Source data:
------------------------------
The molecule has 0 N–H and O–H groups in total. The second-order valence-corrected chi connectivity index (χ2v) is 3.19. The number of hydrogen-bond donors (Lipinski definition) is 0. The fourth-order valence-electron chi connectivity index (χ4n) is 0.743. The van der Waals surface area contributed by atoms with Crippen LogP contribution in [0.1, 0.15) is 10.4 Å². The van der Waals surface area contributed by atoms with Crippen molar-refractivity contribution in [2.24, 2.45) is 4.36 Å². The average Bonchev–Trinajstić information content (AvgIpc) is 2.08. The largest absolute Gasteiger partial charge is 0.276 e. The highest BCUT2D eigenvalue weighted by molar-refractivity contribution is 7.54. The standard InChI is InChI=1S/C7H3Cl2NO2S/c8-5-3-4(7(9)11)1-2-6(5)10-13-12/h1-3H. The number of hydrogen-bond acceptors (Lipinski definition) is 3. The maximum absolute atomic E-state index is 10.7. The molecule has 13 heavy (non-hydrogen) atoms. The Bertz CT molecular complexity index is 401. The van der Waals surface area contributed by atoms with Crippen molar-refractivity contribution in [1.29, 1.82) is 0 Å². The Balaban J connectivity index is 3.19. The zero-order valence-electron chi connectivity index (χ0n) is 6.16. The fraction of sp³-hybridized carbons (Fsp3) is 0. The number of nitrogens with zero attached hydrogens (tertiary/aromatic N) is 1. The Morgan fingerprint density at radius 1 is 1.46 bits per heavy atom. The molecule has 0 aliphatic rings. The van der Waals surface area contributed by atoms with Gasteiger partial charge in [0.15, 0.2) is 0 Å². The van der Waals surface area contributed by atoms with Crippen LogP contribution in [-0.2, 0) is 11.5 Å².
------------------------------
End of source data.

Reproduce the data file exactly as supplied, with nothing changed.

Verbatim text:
The molecule has 0 N–H and O–H groups in total. The second-order valence-corrected chi connectivity index (χ2v) is 3.19. The number of hydrogen-bond donors (Lipinski definition) is 0. The fourth-order valence-electron chi connectivity index (χ4n) is 0.743. The van der Waals surface area contributed by atoms with Crippen LogP contribution in [0.1, 0.15) is 10.4 Å². The van der Waals surface area contributed by atoms with Crippen molar-refractivity contribution in [2.24, 2.45) is 4.36 Å². The average Bonchev–Trinajstić information content (AvgIpc) is 2.08. The largest absolute Gasteiger partial charge is 0.276 e. The highest BCUT2D eigenvalue weighted by molar-refractivity contribution is 7.54. The standard InChI is InChI=1S/C7H3Cl2NO2S/c8-5-3-4(7(9)11)1-2-6(5)10-13-12/h1-3H. The number of hydrogen-bond acceptors (Lipinski definition) is 3. The maximum absolute atomic E-state index is 10.7. The molecule has 13 heavy (non-hydrogen) atoms. The Bertz CT molecular complexity index is 401. The van der Waals surface area contributed by atoms with Crippen molar-refractivity contribution in [1.29, 1.82) is 0 Å². The Balaban J connectivity index is 3.19. The zero-order valence-electron chi connectivity index (χ0n) is 6.16. The fraction of sp³-hybridized carbons (Fsp3) is 0. The number of nitrogens with zero attached hydrogens (tertiary/aromatic N) is 1. The Morgan fingerprint density at radius 1 is 1.46 bits per heavy atom. The molecule has 0 aliphatic rings. The van der Waals surface area contributed by atoms with Gasteiger partial charge in [0.15, 0.2) is 0 Å². The van der Waals surface area contributed by atoms with Crippen LogP contribution in [-0.2, 0) is 11.5 Å².